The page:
Positioning its first All-In-One desktop PC as a central, multi-tasking hub for the whole family, Toshiba branches out from its mobile computer portfolio to take on the iMac.
Toshiba today launched its new All-In-One DX1210 PC, with a view to connecting "multiple technologies in the home through a central hub". The DX1210 is promoted as a do-anything family PC for the kitchen or living room, whilst doubling as a base HQ hub for other digital devices, such as smartphones, tablets and notebooks.
“It’s not uncommon for households to have several technology devices in different rooms, so the DX1210 is a great solution to managing multiple devices through a single hub,” according to Anthony Geronimo, B2C Product Marketing Manager, Toshiba Information Systems Division (ISD).
A common criticism of All-In-One PCs in the past was that they were too often underpowered, but in the Sandy Bridge era we're starting to see machines with a little more oomph under the bonnet. The base-model DX1210 ships with a Core i5 2410M CPU and 6GB of RAM, which together ought to render the package more than capable for 'kitchen PC' duties. (A Core i7 model is in the pipeline too.)
Intel HD graphics are of course included, but the lack of a discrete graphics card means those heavy-duty gamers in the household should probably look elsewhere. The DX1210 also offers a 21.5-inch Full HD touchscreen, 1TB of storage, a built-in Blu-ray reader (DVD writer), Onkyo speakers, a TV tuner plus wireless keyboard/mouse.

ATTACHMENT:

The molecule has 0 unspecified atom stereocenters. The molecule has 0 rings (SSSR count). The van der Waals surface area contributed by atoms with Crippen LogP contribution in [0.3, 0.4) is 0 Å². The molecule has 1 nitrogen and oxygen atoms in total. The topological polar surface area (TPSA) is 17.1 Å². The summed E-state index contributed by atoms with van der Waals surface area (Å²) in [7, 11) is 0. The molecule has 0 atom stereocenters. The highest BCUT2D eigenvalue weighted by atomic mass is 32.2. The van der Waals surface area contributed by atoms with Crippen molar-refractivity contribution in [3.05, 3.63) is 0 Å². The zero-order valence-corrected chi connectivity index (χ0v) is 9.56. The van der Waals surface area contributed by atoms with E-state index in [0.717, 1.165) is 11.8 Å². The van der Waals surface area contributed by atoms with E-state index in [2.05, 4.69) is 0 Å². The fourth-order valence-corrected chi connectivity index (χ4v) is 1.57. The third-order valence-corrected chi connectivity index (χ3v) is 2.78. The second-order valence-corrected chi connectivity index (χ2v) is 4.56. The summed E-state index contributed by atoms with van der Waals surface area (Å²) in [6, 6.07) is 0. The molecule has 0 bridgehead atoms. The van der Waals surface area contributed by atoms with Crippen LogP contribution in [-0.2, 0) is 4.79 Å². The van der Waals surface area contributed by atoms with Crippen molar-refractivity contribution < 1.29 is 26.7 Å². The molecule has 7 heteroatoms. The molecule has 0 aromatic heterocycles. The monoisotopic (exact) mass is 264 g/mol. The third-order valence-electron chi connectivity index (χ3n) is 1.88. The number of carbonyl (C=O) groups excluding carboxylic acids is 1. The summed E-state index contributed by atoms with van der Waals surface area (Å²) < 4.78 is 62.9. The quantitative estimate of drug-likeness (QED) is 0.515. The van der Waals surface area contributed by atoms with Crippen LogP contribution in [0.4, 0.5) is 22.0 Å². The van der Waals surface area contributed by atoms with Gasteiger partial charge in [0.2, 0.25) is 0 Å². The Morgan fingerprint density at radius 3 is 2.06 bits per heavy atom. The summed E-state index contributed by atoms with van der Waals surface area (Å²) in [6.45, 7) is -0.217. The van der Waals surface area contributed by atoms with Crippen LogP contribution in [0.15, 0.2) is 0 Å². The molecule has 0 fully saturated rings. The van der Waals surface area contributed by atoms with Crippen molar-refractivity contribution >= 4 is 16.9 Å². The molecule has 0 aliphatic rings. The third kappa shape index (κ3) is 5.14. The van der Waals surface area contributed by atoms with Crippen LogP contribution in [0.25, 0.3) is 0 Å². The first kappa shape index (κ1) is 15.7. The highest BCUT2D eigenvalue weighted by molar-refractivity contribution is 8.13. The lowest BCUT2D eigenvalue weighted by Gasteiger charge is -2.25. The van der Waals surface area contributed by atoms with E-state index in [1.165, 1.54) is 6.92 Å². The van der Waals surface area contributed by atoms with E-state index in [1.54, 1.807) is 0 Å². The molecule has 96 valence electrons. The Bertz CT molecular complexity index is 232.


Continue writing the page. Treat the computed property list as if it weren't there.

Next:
Fittingly for a product selling itself on its "hub" credentials, connectivity is ample. Six USB ports are on offer, including two USB 3.0 ports, plus there's wireless b/g/n and Bluetooth 3.0. Toshiba's Sleep & Music function enables the DX1210's speakers to act as standalone speakers when the PC is turned off, and HDMI in allows the machine to be used as a display for smaller devices (although at only 21.5 inches, it's not exactly the perfect HTPC dimensions for a living room).
One challenge for Toshiba will be to convince shoppers on cost. The DX1210 retails at $1,899, which is significantly pricier than Apple's recently released Sandy Bridge iMacs
(which start at $1,399). You don't get Blu-ray or touchscreen functionality with them (or any of Toshiba's other value-added throw-ins), but you do get dedicated AMD graphics and the option of upsizing to a much more entertainment-friendly 27-inch screen.
The DX1210 is available now in 'Precious Black', while a 'Luxe White' model is exclusive to Harvey Norman.